Are We There Yet? A Look at Progress and Workplace Equity on International Women’s Day

I didn’t expect to land in a profession where I would be surrounded by so many female leaders, mentors and colleagues. My career path was originally pointed in a very different direction — one where being a girl was almost a novelty. In high school and college, I was in engineering, math and physics classes where I was one of a few, or sometimes the only female. My first two “big girl” jobs were in offices where there were exactly two women – the receptionist and me. When I shifted gears to PR where my first boss and almost all of my entry level peers were women, it was definitely a different groove.

The women who joined the very first International Women’s Day gathering in 1911 probably felt they, too, were in a different groove. It was a time when large groups of women didn’t gather often, and they were brought together for the purpose of demanding rights and equality. I think they would be thrilled to know that I have the right to vote and the right to hold public office – two things they fought for. They might be gratified to know that I had the freedom to pursue my interests. I was not discouraged to attend college or to take certain classes, I did just fine in a male-dominated office setting and I was able to support myself independently as I started a new career path – surrounded by female colleagues and leaders.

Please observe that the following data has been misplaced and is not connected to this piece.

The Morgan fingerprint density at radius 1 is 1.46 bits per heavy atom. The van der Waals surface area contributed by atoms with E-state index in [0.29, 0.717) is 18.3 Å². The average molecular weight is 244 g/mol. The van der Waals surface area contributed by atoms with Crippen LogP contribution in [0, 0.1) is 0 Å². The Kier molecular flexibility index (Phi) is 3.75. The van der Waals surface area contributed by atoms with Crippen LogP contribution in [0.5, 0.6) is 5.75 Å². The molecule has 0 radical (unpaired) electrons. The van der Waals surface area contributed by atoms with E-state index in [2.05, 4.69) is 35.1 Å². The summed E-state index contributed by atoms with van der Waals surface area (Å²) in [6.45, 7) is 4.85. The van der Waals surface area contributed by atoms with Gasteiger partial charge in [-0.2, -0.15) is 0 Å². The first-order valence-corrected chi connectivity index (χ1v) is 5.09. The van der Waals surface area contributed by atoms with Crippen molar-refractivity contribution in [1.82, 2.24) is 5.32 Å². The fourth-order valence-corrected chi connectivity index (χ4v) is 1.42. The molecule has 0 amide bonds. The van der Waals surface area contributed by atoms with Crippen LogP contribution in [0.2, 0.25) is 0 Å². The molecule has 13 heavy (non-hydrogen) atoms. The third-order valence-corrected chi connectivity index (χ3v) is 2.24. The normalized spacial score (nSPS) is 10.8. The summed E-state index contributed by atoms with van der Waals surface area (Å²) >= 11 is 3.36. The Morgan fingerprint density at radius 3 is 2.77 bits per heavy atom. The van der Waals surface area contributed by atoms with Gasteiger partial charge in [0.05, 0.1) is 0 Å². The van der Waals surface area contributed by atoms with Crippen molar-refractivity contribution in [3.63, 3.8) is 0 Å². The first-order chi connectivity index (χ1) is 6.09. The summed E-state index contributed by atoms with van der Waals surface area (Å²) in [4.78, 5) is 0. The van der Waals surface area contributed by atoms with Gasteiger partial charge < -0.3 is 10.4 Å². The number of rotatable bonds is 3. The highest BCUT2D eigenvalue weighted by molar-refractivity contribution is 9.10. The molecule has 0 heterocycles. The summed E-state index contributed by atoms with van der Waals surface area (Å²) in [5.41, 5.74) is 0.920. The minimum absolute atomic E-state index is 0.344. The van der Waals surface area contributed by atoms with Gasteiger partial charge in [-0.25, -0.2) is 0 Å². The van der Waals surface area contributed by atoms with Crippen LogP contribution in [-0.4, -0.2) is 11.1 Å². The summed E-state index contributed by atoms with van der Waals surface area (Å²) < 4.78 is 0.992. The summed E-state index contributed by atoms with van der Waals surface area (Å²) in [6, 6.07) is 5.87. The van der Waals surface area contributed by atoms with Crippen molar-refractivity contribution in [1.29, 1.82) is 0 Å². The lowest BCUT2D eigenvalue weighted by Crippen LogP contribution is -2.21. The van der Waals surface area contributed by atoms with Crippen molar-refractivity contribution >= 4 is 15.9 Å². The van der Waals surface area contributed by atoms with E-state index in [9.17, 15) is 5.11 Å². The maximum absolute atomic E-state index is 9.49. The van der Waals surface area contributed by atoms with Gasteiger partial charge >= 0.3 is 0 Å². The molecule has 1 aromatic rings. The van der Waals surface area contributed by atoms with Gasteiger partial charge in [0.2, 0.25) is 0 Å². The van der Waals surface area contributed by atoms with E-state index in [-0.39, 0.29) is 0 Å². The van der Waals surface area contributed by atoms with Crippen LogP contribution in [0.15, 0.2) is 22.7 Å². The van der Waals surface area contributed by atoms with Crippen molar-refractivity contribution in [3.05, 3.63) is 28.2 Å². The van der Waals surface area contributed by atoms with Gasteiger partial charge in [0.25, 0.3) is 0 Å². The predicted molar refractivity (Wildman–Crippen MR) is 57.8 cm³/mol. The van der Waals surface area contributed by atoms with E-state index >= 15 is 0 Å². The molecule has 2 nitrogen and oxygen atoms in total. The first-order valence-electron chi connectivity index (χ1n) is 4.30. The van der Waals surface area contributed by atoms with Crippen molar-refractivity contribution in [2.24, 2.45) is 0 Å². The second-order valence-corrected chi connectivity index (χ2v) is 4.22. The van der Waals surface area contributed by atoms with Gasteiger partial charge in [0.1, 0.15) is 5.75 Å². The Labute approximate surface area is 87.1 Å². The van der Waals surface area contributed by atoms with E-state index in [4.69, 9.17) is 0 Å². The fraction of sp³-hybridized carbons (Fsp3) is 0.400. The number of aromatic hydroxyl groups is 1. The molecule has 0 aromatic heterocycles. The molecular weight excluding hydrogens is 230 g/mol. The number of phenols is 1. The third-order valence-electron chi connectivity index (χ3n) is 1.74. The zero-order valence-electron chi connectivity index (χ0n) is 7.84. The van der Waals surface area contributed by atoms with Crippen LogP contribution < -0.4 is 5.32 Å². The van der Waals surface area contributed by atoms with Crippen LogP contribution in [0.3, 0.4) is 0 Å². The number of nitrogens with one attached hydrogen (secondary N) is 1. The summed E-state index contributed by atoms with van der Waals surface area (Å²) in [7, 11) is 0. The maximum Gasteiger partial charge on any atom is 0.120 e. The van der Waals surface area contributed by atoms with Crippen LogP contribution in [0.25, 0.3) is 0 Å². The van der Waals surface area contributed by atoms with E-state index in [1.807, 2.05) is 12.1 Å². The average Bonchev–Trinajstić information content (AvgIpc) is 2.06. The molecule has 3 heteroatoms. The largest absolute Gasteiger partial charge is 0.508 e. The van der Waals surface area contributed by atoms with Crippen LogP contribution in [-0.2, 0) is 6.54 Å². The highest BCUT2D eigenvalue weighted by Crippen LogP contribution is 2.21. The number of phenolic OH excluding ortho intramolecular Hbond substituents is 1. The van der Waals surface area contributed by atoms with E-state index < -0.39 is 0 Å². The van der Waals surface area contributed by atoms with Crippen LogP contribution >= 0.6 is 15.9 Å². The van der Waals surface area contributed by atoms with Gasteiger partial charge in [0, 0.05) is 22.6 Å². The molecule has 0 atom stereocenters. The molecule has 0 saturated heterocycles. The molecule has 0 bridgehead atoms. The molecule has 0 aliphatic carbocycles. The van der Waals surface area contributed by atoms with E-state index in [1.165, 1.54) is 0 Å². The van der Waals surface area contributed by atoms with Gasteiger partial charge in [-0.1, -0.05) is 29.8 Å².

They would be distressed to hear that another of their goals – to fight discrimination in the workplace – is still a work in progress. I can personally attest to “everyday” discriminatory behaviors that happen in subtle and obvious ways. In one of the less subtle examples, I was told once that a CEO “wouldn’t appreciate my estrogen.”

As we think about creating a culture and environment where we try to raise everyone up, what can we do for ourselves and for each other?

  1. Find an advocate – someone who cares about your success, makes sure you’re heard and recognized, gives you honest feedback and keeps you focused.
  2. Be an advocate – speak others’ praises in front of colleagues and clients and help them see things in themselves that maybe they don’t.
  3. Emulate the best, learn from the worst – it’s easy to learn from the good ones, but you can also learn a lot from bad partners and bosses. Knowing what NOT to do and how NOT to make people feel are some of the valuable lessons you can carry with you.  
  4. Don’t dismiss the moments that make you say – REALLY?? – if you find yourself or see a colleague being disrespected, not acknowledged, dismissed, interrupted or on the receiving end of any discriminatory behavior, address the situation.

When it comes to embracing equity and creating a culture of inclusion, there’s always an opportunity improve. Let’s work together to make it better.  

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